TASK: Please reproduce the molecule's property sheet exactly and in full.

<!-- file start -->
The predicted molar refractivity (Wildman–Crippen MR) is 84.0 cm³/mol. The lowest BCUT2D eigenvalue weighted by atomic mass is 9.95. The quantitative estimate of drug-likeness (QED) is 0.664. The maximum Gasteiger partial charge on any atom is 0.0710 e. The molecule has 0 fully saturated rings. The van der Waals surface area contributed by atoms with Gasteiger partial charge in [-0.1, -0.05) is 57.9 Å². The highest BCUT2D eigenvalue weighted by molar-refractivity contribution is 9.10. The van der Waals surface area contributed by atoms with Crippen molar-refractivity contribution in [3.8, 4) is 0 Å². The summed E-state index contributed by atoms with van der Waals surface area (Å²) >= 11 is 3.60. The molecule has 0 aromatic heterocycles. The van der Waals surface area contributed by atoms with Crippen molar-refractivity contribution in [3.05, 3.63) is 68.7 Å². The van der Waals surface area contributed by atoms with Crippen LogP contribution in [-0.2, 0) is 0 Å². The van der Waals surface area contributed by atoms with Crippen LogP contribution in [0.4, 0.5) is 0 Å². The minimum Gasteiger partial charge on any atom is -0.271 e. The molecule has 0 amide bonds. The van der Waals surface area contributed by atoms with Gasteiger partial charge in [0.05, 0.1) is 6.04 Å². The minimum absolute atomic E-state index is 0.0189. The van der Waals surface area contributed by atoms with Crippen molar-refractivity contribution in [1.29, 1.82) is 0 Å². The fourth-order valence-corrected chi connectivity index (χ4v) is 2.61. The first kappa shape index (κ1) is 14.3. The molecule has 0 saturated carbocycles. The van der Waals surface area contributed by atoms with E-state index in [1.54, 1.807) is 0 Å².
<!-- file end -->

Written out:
The predicted molar refractivity (Wildman–Crippen MR) is 84.0 cm³/mol. The lowest BCUT2D eigenvalue weighted by atomic mass is 9.95. The quantitative estimate of drug-likeness (QED) is 0.664. The maximum Gasteiger partial charge on any atom is 0.0710 e. The molecule has 0 fully saturated rings. The van der Waals surface area contributed by atoms with Gasteiger partial charge in [-0.1, -0.05) is 57.9 Å². The highest BCUT2D eigenvalue weighted by molar-refractivity contribution is 9.10. The van der Waals surface area contributed by atoms with Crippen molar-refractivity contribution in [3.8, 4) is 0 Å². The summed E-state index contributed by atoms with van der Waals surface area (Å²) >= 11 is 3.60. The molecule has 0 aromatic heterocycles. The van der Waals surface area contributed by atoms with Crippen molar-refractivity contribution in [3.05, 3.63) is 68.7 Å². The van der Waals surface area contributed by atoms with Crippen LogP contribution in [-0.2, 0) is 0 Å². The van der Waals surface area contributed by atoms with Crippen LogP contribution in [0.4, 0.5) is 0 Å². The minimum Gasteiger partial charge on any atom is -0.271 e. The molecule has 0 amide bonds. The van der Waals surface area contributed by atoms with Gasteiger partial charge in [0.05, 0.1) is 6.04 Å². The minimum absolute atomic E-state index is 0.0189. The van der Waals surface area contributed by atoms with Crippen molar-refractivity contribution in [1.29, 1.82) is 0 Å². The fourth-order valence-corrected chi connectivity index (χ4v) is 2.61. The first kappa shape index (κ1) is 14.3. The molecule has 0 saturated carbocycles. The van der Waals surface area contributed by atoms with E-state index in [1.54, 1.807) is 0 Å².